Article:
Using terraform for multiple environments provisioning reduces your overall cost. You no longer need your DevOps resources to spend time on manual infrastructure provisioning. Time spent on provisioning errors is also reduced. You get rid of the bottlenecks in your pipelines so you can release your builds faster, eventually reducing the time and cost spent on the product release workflow.
Although there are many use cases where multiple environments can be beneficial, however, some of the core use cases are as below:
Assume you have different cross-functional teams like UI/UX, product development, QA, etc., and all of them want to test a feature in their own environment that other teams cannot test. Using terraform multiple environments, each team can provision its own environment easily. Terraform even allows team-specific permissions to manage the environments. For example:
- Development, UI/UX, and QA teams can provision all the environments except UAT and production
- Managers can provision all environments except production
- DevOps team can provision all environments, including production
If you are developing a business application containing complex business logic and integrations, then your QA team would need a fast-paced workflow to test the builds rapidly. Terraform's feature of multiple environments allows you to configure different environments, including QA environments, with one-time configuration. QA can provision a new QA environment on a need basis to test different features. Separating the QA environment from staging and development ensures that the QA environment is stable and not affected by deployments made for purposes other than the QA itself. This gives QA team a lot of autonomy and power to spin up the environment without requiring deep technical knowledge hence faster QA-approved releases.
#3. You want some of your customers to perform soft testing on the release before releasing it to all customers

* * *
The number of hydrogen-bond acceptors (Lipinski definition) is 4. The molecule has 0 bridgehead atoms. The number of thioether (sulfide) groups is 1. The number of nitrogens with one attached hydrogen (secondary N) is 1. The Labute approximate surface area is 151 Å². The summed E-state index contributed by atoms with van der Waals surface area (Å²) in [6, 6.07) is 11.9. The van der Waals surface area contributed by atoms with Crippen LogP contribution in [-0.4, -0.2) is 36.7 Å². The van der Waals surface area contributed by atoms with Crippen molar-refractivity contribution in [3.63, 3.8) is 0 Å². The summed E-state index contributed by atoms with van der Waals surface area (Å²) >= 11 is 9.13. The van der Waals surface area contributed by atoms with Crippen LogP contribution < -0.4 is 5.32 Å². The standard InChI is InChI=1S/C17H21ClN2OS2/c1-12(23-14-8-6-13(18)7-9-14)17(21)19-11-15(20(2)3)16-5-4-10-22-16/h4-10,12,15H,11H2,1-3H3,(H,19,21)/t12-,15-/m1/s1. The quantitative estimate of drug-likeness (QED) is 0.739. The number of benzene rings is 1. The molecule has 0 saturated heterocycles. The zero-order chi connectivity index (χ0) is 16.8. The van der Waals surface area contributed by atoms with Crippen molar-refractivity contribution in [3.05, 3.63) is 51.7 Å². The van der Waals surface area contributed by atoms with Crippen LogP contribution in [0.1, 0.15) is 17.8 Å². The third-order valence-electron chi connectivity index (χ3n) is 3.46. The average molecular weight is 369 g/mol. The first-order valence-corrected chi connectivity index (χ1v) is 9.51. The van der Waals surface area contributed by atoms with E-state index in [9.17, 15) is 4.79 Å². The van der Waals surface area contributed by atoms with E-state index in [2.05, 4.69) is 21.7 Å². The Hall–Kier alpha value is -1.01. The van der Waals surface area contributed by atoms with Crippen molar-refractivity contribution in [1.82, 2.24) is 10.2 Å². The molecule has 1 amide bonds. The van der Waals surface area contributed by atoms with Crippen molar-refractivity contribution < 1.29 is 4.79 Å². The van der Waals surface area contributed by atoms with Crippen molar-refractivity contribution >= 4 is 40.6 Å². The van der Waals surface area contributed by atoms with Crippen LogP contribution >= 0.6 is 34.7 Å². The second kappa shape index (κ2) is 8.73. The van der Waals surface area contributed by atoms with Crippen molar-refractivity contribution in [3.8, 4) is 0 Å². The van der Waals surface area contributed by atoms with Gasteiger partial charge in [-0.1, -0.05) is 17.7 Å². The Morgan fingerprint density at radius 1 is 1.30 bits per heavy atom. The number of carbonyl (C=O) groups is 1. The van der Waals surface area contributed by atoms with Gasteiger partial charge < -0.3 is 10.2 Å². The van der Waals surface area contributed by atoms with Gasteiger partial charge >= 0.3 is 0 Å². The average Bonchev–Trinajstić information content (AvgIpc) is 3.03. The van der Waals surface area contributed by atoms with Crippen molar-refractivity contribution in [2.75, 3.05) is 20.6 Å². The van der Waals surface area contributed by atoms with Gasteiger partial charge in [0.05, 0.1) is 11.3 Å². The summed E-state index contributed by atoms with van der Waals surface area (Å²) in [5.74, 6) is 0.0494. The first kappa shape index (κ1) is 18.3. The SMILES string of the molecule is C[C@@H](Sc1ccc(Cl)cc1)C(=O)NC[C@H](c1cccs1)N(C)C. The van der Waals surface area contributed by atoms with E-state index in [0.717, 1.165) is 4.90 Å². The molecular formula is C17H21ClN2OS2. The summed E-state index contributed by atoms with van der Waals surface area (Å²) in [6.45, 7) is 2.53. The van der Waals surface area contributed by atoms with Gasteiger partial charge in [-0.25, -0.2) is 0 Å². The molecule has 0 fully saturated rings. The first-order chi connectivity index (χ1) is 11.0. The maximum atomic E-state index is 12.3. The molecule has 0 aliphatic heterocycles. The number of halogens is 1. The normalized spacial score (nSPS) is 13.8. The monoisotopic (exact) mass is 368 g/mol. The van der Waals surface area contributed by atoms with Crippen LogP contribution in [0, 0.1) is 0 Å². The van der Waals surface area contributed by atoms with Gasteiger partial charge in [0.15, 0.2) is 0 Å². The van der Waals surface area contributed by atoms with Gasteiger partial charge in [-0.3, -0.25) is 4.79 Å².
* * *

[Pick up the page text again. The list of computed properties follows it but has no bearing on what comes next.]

Take an example of a product you want to be released to certain customers for their soft testing. The purpose is to get initial feedback from some of your reliable customers. Using terraform's multiple environments, you do not need to configure the whole environment from scratch; instead, you can easily provision a UAT environment mirroring the production environment without duplicating the configuration. You will save a lot of time and effort to manually replicate the production environment, and you can close down the newly created UAT environment as easily. In the next section, we will also show you how to use terraform to change the configuration for each environment, e.g., you would like to have a different database for UAT than the production environment's database.
Now that you have a better understanding of the key benefits and potential use cases for using Terraform to manage multiple environments, you might be wondering how to actually implement this in your workflow. Don't worry, we've got you covered. In this following article, we'll provide you with concrete examples and highlight the best options for managing multiple environments with Terraform. Whether you prefer using workspaces or separate configuration files, we'll guide how to set up and manage your environments in the most efficient way possible.
Read the article on How to manage multiple environments with Terraform